To reduce the risk of occurring, specifically re-occurring, convulsions during fever, it is recommended to apply fever-reducing measures from a body temperature of 38.5° C. on as early as possible. Also in this case, a continually measuring thermometer is required which generates an alarm when a limit temperature is exceeded, to enable quick action. Since many of the endangered children are active, such a thermometer must be unproblematic to carry by children.
With older, specifically helpless persons, insufficient food intake, chronic infections and the like may cause emaciation (cachexia), which in turn may lead to dangerous hypothermia. A body temperature below about 30° C. may result in a state of unconsciousness making it impossible for the person to help himself or herself. A continually measuring thermometer, which generates an alarm when the temperature falls below a limit value, allows endangered persons to obtain quick help in acute cases.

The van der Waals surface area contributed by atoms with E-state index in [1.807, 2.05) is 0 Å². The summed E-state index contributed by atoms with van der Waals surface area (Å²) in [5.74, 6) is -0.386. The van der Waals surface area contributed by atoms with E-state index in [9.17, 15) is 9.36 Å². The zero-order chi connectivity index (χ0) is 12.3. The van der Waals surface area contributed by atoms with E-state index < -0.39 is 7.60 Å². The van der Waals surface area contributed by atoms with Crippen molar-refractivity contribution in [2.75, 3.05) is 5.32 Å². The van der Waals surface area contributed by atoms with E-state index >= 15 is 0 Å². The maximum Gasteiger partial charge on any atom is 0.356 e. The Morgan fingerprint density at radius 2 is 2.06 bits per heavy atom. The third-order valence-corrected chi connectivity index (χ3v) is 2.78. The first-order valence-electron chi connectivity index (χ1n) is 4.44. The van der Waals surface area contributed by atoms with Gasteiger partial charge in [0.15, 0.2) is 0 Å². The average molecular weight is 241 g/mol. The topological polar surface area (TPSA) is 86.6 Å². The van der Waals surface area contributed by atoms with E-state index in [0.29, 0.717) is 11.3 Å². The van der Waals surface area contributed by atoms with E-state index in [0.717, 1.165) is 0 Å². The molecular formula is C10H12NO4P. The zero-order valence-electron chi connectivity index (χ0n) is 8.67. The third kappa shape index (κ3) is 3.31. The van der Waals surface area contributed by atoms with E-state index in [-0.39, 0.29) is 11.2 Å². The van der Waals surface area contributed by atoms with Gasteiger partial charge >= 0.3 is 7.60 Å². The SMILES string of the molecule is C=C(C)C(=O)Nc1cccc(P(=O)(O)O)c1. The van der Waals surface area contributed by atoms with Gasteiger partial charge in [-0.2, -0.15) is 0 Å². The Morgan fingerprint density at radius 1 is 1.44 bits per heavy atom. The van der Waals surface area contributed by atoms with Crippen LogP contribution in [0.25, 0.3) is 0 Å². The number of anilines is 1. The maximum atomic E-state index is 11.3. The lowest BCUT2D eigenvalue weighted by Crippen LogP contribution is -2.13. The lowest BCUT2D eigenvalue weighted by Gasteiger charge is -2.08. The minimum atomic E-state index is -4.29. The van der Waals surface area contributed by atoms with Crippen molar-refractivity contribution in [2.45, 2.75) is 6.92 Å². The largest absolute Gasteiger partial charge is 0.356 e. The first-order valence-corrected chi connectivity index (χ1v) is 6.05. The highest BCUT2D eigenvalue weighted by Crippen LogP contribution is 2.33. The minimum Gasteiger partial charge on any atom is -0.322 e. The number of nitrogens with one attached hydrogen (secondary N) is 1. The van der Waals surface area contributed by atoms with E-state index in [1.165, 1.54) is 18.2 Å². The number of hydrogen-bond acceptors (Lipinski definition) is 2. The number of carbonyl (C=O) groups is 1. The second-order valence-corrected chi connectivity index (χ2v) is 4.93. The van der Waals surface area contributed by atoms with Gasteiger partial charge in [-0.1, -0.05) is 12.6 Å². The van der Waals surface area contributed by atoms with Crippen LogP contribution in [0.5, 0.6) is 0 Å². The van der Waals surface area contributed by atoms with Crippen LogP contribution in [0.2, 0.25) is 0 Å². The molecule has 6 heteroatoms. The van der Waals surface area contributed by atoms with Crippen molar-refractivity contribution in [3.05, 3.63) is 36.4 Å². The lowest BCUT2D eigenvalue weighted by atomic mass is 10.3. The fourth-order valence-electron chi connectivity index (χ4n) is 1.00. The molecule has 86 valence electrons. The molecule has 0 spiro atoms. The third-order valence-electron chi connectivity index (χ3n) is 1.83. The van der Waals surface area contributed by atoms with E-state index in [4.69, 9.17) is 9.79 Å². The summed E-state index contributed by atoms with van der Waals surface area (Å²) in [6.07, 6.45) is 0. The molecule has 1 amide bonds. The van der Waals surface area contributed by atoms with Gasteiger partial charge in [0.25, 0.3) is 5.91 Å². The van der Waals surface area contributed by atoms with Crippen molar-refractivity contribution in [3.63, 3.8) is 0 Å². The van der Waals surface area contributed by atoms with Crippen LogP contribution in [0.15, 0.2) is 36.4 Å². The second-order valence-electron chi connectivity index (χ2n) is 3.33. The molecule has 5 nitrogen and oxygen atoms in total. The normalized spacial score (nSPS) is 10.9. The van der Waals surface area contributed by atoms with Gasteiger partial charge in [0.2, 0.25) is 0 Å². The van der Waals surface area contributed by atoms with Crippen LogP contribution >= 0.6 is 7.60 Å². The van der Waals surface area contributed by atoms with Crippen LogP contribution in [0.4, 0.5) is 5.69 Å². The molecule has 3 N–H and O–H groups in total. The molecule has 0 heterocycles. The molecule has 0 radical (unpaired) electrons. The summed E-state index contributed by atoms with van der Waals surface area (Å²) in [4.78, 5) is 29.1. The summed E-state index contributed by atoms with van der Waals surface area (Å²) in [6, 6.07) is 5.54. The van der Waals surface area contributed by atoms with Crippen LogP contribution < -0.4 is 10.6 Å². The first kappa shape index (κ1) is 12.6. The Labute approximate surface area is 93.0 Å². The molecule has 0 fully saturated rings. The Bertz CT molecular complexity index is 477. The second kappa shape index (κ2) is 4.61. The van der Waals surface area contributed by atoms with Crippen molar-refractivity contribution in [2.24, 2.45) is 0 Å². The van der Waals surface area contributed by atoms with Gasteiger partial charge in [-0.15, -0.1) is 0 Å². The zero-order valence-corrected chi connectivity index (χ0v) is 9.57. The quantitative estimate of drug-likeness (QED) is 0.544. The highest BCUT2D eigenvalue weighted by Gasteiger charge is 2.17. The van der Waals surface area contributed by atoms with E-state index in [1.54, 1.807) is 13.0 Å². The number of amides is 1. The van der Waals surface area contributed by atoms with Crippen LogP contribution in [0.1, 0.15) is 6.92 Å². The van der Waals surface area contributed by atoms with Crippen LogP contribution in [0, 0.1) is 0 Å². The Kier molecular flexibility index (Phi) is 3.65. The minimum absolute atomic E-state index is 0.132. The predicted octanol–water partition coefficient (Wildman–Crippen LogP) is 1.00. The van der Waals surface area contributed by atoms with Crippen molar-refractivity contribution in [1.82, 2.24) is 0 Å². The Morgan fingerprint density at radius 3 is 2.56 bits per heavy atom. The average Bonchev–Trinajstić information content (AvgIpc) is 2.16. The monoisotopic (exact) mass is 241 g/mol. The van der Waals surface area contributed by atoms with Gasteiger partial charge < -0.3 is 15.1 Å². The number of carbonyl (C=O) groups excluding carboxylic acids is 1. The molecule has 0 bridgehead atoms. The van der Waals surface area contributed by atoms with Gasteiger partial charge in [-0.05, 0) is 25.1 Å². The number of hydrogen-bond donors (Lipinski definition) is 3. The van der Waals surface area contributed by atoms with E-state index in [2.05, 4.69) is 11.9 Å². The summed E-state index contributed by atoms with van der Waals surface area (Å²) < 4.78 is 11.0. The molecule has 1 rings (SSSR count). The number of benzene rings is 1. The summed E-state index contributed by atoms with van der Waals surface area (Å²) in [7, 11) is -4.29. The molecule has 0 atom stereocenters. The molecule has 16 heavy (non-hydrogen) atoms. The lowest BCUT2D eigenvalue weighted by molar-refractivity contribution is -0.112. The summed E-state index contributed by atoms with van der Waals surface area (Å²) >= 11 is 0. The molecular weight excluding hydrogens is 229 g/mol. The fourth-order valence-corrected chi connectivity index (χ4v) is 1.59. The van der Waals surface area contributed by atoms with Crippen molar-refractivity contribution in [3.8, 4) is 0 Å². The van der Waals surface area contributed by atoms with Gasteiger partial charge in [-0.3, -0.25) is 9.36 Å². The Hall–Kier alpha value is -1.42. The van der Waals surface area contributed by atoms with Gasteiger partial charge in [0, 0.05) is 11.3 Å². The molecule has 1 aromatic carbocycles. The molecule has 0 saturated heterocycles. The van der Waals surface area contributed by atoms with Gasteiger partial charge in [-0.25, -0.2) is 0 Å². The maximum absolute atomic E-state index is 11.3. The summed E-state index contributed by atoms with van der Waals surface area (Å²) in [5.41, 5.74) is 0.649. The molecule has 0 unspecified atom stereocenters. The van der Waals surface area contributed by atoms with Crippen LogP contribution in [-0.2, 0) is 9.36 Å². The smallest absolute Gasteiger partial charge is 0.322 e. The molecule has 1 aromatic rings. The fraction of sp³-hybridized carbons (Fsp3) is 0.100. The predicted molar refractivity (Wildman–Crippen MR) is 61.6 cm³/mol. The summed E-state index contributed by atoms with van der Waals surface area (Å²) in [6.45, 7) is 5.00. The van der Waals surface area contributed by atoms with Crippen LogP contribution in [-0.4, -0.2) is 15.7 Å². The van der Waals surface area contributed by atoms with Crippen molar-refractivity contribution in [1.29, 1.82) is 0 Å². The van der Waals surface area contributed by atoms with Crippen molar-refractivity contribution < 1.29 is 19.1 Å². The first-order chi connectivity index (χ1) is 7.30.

A relatively dependable medication-free method of natural contraception is the temperature method in which a woman can determine the fertile days of her menstrual period by watching the basal temperature. Another important parameter in diagnosing and curing disturbances of the menstrual period is the wake-up temperature. The recordal and evaluation of the basal temperature requires a thermometer which operates as a maximum thermometer. The temperature of the measurement location is detected until the rising gradient reaches or falls below a limit value. This type of thermometer will always give only the largest temperature value found in a given measuring period, i.e. the maximum. A cyclo-thermometer may be in the form of a maximum thermometer which stores the temperature maximum along with the time and a day number and upon request displays this information or transmits it to a personal computer.